To maintain credibility, an analyst would be wise to be as conversant in developments and disseminated raw intelligence as the policymaker being served. Few things undermine a policymaker’s confidence as rapidly as an analyst’s lack of familiarity with widely available information about developments in countries and issues relevant to ongoing policy discussions. Moreover, keeping current on events provides the foundation for identifying the discontinuities in foreign happenings that the DI needs to highlight to policymakers as potential warning signs of political/economic/military shifts inimical to US interests.
The Case for an Event-Focused Publication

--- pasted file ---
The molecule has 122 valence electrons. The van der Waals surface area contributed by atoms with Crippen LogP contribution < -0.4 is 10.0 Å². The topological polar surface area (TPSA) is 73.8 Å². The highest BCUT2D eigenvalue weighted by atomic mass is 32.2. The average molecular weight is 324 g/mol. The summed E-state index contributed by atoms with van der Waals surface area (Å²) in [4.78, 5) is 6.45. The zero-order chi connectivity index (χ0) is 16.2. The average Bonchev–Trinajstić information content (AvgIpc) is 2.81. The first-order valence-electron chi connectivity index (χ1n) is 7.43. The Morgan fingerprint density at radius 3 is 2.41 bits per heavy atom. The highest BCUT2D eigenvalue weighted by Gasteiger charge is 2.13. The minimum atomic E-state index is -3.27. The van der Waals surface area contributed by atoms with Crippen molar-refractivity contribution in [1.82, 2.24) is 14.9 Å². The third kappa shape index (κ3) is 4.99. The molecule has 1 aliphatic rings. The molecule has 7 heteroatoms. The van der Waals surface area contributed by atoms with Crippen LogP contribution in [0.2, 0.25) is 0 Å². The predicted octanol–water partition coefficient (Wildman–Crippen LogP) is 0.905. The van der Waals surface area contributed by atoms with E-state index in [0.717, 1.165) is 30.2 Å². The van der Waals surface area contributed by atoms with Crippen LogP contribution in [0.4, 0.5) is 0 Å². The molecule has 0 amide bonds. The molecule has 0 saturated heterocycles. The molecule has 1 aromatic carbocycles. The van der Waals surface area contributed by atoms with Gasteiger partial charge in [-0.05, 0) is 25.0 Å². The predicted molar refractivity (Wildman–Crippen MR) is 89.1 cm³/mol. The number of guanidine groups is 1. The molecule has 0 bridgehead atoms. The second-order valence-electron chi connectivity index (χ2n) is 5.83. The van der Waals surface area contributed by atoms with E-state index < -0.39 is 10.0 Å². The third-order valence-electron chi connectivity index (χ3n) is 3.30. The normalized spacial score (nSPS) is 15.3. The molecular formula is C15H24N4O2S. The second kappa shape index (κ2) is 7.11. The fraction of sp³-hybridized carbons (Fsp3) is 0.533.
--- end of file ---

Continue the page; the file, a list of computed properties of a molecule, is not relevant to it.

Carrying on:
As the only IC-coordinated current-intelligence product, the SEIB tries to serve a wide audience, drawing primarily on raw intelligence of routine sensitivity. Medina accepts that analysts should understand current developments, but she seems to view the recording and tracking of developments in a written publication as unworthy of the DI’s energy and resources. The SEIB is heavy with political analysis, the type of analysis that policymakers need least, in her view, because it is too general and does not carry the policy relevance of memos written in direct response to consumer questions. Her description of the SEIB—and its predecessor, the National Intelligence Daily (NID)—is on the mark, but this is not necessarily a weakness. Because political activity worldwide tends to be more dynamic than economic or military activity, it is logical that a publi-cation operating under the SEIB’s guidelines would be general and political in its focus. To criticize it for not being as specific as requested memos is unfair and overlooks the SEIB’s role in prompting many of those policymaker requests in the first place. In fact, we should welcome such an iterative process of engaging with policymakers.